Since 2015, Dabane has managed to build community resilience in the Shake catchment area in Gwanda district through improved water and land management to enhance water availability and food security. The training offered to community members by Dabane has enlightened men, women, boys and girls on the need to share household duties.
According to the baseline survey that was carried out in 2015, women were the major collectors of water for both domestic and productive purposes. They travelled long distances in search of clean, potable water and this deterred them from engaging in productive income generating activities that could have enabled them to pay school fees for their children.
In 2016-17, an Action World Solidarity funded, “Resilience to the effects of Climate Change through IWRM in Southern Zimbabwe” project conducted training in water governance, Community Based Management and leadership for men and women in wards 2,3 and 4 Gwanda district to promote the recognition of the drudgery of water collection and transportation at household level and how it limited women’s efforts to engage in income generation activities. The training also sought to promote the reduction of water collection activities through promoting shared responsibility between men and women.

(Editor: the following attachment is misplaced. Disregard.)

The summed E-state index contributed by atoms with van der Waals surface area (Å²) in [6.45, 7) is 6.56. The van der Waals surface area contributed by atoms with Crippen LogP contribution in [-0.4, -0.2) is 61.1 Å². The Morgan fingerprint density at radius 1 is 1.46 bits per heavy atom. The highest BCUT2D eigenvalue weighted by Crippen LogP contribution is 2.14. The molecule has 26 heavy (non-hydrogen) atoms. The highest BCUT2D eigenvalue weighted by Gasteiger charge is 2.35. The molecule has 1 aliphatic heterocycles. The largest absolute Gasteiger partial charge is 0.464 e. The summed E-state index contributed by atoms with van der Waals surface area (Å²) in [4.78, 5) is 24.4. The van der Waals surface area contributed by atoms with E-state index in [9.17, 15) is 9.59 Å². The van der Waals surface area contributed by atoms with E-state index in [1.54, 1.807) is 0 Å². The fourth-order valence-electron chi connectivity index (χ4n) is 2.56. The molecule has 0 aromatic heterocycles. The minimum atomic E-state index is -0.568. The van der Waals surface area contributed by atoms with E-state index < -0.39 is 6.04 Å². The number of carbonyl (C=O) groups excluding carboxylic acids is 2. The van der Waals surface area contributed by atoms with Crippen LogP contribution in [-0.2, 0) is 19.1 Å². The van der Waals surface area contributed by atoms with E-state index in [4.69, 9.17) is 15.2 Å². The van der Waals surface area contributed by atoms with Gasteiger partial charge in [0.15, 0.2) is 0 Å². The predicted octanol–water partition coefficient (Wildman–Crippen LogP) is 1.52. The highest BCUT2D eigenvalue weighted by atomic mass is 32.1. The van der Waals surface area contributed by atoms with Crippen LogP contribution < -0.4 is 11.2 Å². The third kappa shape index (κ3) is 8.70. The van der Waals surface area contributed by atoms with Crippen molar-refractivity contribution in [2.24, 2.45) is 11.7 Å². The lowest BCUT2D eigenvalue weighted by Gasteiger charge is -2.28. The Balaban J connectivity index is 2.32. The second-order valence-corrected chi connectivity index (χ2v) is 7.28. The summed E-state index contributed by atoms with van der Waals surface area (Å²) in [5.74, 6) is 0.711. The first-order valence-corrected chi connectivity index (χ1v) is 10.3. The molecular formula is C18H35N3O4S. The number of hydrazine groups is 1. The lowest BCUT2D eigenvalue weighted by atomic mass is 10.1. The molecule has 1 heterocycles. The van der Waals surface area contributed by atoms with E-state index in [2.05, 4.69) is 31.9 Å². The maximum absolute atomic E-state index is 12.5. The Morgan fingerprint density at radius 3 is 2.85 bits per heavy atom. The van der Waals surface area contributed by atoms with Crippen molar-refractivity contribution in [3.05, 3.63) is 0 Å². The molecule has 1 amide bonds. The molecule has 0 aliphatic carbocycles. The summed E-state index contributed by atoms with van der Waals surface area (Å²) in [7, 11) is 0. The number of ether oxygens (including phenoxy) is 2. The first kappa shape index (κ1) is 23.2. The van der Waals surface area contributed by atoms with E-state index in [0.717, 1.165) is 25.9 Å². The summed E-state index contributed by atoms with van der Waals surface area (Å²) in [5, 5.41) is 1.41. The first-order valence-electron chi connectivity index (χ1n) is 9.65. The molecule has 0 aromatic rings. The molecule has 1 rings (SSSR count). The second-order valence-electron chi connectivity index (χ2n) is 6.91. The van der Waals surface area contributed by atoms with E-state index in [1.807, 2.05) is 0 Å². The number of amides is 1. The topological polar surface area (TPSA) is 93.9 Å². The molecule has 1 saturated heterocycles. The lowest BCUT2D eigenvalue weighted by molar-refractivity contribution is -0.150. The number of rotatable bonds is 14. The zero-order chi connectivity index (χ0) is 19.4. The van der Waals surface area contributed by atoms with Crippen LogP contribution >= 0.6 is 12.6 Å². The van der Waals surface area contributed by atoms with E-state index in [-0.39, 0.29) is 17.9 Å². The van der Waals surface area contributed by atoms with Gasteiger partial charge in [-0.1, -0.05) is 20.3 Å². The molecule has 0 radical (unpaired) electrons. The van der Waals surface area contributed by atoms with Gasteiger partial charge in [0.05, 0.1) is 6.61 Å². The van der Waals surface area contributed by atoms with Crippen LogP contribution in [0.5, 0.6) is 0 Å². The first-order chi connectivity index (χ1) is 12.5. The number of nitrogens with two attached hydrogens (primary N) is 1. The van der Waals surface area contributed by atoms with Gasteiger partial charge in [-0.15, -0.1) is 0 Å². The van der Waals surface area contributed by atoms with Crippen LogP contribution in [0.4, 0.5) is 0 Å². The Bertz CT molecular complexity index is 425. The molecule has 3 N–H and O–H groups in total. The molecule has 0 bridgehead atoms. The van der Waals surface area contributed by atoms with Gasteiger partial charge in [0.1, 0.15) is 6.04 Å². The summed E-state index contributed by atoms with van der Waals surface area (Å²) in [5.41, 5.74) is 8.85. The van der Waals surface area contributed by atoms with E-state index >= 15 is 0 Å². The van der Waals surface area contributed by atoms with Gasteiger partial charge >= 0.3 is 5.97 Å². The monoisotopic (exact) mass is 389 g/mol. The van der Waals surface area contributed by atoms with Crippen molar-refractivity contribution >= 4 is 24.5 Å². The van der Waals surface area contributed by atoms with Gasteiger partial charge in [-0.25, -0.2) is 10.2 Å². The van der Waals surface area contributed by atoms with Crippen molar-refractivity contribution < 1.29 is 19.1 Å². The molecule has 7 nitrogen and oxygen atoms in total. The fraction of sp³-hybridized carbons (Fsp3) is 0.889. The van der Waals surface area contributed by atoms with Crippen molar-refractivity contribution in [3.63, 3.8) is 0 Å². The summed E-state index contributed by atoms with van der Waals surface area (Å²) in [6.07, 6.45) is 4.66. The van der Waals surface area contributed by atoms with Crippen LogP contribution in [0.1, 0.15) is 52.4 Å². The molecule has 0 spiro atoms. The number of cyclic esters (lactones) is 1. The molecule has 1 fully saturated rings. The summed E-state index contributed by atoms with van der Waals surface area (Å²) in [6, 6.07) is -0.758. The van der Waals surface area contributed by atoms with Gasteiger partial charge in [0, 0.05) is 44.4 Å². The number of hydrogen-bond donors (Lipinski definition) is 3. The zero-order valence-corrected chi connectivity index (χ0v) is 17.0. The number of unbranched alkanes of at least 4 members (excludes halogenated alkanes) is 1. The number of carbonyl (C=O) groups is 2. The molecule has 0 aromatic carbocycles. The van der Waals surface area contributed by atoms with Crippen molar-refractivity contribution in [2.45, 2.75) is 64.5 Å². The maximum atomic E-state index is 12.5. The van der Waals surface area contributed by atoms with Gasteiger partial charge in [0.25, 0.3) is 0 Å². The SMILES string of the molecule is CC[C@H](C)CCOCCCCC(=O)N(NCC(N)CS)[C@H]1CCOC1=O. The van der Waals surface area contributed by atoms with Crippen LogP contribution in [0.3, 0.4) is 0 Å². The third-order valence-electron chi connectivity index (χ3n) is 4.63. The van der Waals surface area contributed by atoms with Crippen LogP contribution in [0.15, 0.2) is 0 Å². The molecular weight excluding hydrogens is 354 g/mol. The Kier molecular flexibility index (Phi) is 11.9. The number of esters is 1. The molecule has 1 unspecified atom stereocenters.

As a result of the project, men and women now actively participate in water collection, transportation and management at household level. Men now recognise how water collection overburdens women and restricts them from effectively contributing to income at household level.
“The training enabled us to understand how activities such as water collection overburdened and restricted our wives from engaging in activities that economically empower. This encouraged us to start working with them in water collection and transportation”, testified Ndlovu, GB1 Senior Village Head.
The shared responsibility of water collection has freed women’s time and has enabled them to engage in income generation activities such as poultry rearing, baking and samosa making. The income generated has enabled women to engage in Internal Savings and Lending Schemes (ISALS) that have promoted purchasing of household utensils and productive assets. Access to income has strengthened women’s decision-making skills at household level. Women are now able to make decision on how income is used as compared to the past where men were the decision makers.